8 user 34 critic

The Clowns (1970)

I clowns (original title)
A ragout of real memories and mockumentary, as Fellini explores a childhood obsession: circus clowns.


Federico Fellini

Watch Now

With Prime Video

4 wins & 1 nomination. See more awards »


Learn more

More Like This 

Comedy | Drama | Music
    1 2 3 4 5 6 7 8 9 10 7.3/10 X  

An orchestra assmbles for a rehearsal in an ancient chapel under the inquisive eyes of a TV documentary crew, but an uprising breaks out.

Director: Federico Fellini
Stars: Balduin Baas, Clara Colosimo, Elizabeth Labi
Intervista (1987)
Comedy | Drama | Fantasy
    1 2 3 4 5 6 7 8 9 10 7/10 X  

Federico Fellini accept the request of a television crew to be interviewed about his carreer, narrating memories, dreams, realities and fantasies.

Director: Federico Fellini
Stars: Sergio Rubini, Antonella Ponziani, Maurizio Mein
Comedy | Drama
    1 2 3 4 5 6 7 8 9 10 6.4/10 X  

The amusing and entertaining adventures of a recently released mental patient and his band of misfits, discover conspiracies to concur while looking for love.

Director: Federico Fellini
Stars: Roberto Benigni, Paolo Villaggio, Nadia Ottaviani
Drama | History | Music
    1 2 3 4 5 6 7 8 9 10 7.6/10 X  

In 1914, a luxury ship leaves Italy in order to scatter the ashes of a famous opera singer. A lovable bumbling journalist chronicles the voyage and meets the singer's many eccentric friends and admirers.

Director: Federico Fellini
Stars: Freddie Jones, Barbara Jefford, Victor Poletti
Biography | Drama | History
    1 2 3 4 5 6 7 8 9 10 7.1/10 X  

Casanova is a libertine, performing seductions and sexual feats. But he is really interested in someone, and is he really an interesting person? Is he really alive?

Director: Federico Fellini
Stars: Donald Sutherland, Tina Aumont, Cicely Browne
Roma (1972)
Comedy | Drama
    1 2 3 4 5 6 7 8 9 10 7.4/10 X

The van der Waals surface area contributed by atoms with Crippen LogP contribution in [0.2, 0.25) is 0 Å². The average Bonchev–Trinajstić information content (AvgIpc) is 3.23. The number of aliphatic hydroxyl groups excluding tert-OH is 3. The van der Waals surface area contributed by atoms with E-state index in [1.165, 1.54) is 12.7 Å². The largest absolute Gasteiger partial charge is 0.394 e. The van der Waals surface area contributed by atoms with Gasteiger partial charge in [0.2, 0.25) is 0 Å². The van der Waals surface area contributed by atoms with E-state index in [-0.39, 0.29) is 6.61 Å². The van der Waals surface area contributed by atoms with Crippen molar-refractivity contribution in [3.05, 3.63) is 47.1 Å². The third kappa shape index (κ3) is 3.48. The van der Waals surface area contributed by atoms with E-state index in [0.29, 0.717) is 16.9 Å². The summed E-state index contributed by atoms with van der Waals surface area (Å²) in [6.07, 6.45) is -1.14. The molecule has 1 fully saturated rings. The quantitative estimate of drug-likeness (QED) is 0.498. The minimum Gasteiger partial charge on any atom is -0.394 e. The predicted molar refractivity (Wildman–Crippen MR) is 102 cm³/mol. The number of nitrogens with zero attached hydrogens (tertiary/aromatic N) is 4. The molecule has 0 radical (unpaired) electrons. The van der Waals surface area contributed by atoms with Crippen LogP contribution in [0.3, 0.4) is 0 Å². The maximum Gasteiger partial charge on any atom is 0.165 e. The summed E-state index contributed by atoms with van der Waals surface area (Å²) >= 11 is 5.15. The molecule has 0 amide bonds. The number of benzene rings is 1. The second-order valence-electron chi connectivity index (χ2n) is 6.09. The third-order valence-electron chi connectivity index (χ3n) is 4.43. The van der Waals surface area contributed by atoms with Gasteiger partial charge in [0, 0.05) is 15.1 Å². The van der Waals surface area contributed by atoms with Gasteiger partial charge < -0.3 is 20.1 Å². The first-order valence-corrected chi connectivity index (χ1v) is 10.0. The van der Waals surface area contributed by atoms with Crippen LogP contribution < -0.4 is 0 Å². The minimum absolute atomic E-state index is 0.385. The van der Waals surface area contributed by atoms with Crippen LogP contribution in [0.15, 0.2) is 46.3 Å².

A fluid, unconnected and sometimes chaotic procession of scenes detailing the various people and events of life in Italy's capital, most of it based on director Federico Fellini's life.

Director: Federico Fellini
Stars: Britta Barnes, Peter Gonzales Falcon, Fiona Florence
City of Women (1980)
Comedy | Drama | Fantasy
    1 2 3 4 5 6 7 8 9 10 7/10 X  

A businessman finds himself trapped at a hotel and threatened by women en masse.

Director: Federico Fellini
Stars: Marcello Mastroianni, Anna Prucnal, Bernice Stegers
Comedy | Drama
    1 2 3 4 5 6 7 8 9 10 7.3/10 X  

Amelia and Pippo are reunited after several decades to perform their old music-hall act (imitating Fred Astaire and Ginger Rogers) on a TV variety show. It's both a touchingly nostalgic ... See full summary »

Director: Federico Fellini
Stars: Marcello Mastroianni, Giulietta Masina, Franco Fabrizi
Comedy | Drama | Fantasy
    1 2 3 4 5 6 7 8 9 10 7.6/10 X  

Visions, memories, and mysticism all help a 40-something woman to find the strength to leave her cheating husband.

Director: Federico Fellini
Stars: Giulietta Masina, Sandra Milo, Mario Pisu
Drama | Music | Romance
    1 2 3 4 5 6 7 8 9 10 7.2/10 X  

A beautiful but ambitious young woman joins a traveling troupe of third-rate vaudevillians and inadvertently causes jealousy and emotional crises.

Directors: Federico Fellini, Alberto Lattuada
Stars: Peppino De Filippo, Carla Del Poggio, Giulietta Masina
Drama | Fantasy | History
    1 2 3 4 5 6 7 8 9 10 7/10 X  

A series of disjointed mythical tales set in first century Rome.

Director: Federico Fellini
Stars: Martin Potter, Hiram Keller, Max Born
Comedy | Drama
    1 2 3 4 5 6 7 8 9 10 7.3/10 X  

During a day in their honeymoon, a couple is separated by the city's lust and the desires it produces.

Director: Federico Fellini
Stars: Alberto Sordi, Giulietta Masina, Brunella Bovo


Cast overview, first billed only:
Riccardo Billi Riccardo Billi ... Himself - Italian Clown (as Billi)
Federico Fellini ... Himself
Gigi Reder Gigi Reder ... Himself - Italian Clown (as Reder)
Tino Scotti Tino Scotti ... Himself - Italian Clown (as Scotti)